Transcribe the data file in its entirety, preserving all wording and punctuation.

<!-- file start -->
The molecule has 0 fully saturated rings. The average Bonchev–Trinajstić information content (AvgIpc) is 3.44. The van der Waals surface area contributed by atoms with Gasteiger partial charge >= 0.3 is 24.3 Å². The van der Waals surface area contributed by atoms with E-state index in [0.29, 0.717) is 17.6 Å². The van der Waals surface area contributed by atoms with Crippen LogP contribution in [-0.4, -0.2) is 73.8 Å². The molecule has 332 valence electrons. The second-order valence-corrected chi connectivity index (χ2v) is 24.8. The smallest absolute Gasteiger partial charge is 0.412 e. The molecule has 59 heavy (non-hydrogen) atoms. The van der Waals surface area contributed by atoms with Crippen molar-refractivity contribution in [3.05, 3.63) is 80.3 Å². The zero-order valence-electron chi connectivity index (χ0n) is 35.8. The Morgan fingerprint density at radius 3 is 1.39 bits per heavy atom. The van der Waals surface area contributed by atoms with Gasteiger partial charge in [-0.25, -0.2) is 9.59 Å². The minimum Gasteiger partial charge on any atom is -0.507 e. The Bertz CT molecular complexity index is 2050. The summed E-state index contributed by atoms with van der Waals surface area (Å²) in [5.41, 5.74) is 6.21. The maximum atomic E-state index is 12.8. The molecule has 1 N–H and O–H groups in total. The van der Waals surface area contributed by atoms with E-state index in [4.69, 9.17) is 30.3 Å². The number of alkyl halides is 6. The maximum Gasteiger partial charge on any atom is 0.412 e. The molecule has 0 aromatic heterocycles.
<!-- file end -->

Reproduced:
The molecule has 0 fully saturated rings. The average Bonchev–Trinajstić information content (AvgIpc) is 3.44. The van der Waals surface area contributed by atoms with Gasteiger partial charge >= 0.3 is 24.3 Å². The van der Waals surface area contributed by atoms with E-state index in [0.29, 0.717) is 17.6 Å². The van der Waals surface area contributed by atoms with Crippen LogP contribution in [-0.4, -0.2) is 73.8 Å². The molecule has 332 valence electrons. The second-order valence-corrected chi connectivity index (χ2v) is 24.8. The smallest absolute Gasteiger partial charge is 0.412 e. The molecule has 59 heavy (non-hydrogen) atoms. The van der Waals surface area contributed by atoms with Crippen molar-refractivity contribution in [3.05, 3.63) is 80.3 Å². The zero-order valence-electron chi connectivity index (χ0n) is 35.8. The Morgan fingerprint density at radius 3 is 1.39 bits per heavy atom. The van der Waals surface area contributed by atoms with Gasteiger partial charge in [-0.25, -0.2) is 9.59 Å². The minimum Gasteiger partial charge on any atom is -0.507 e. The Bertz CT molecular complexity index is 2050. The summed E-state index contributed by atoms with van der Waals surface area (Å²) in [5.41, 5.74) is 6.21. The maximum atomic E-state index is 12.8. The molecule has 1 N–H and O–H groups in total. The van der Waals surface area contributed by atoms with E-state index in [4.69, 9.17) is 30.3 Å². The number of alkyl halides is 6. The maximum Gasteiger partial charge on any atom is 0.412 e. The molecule has 0 aromatic heterocycles.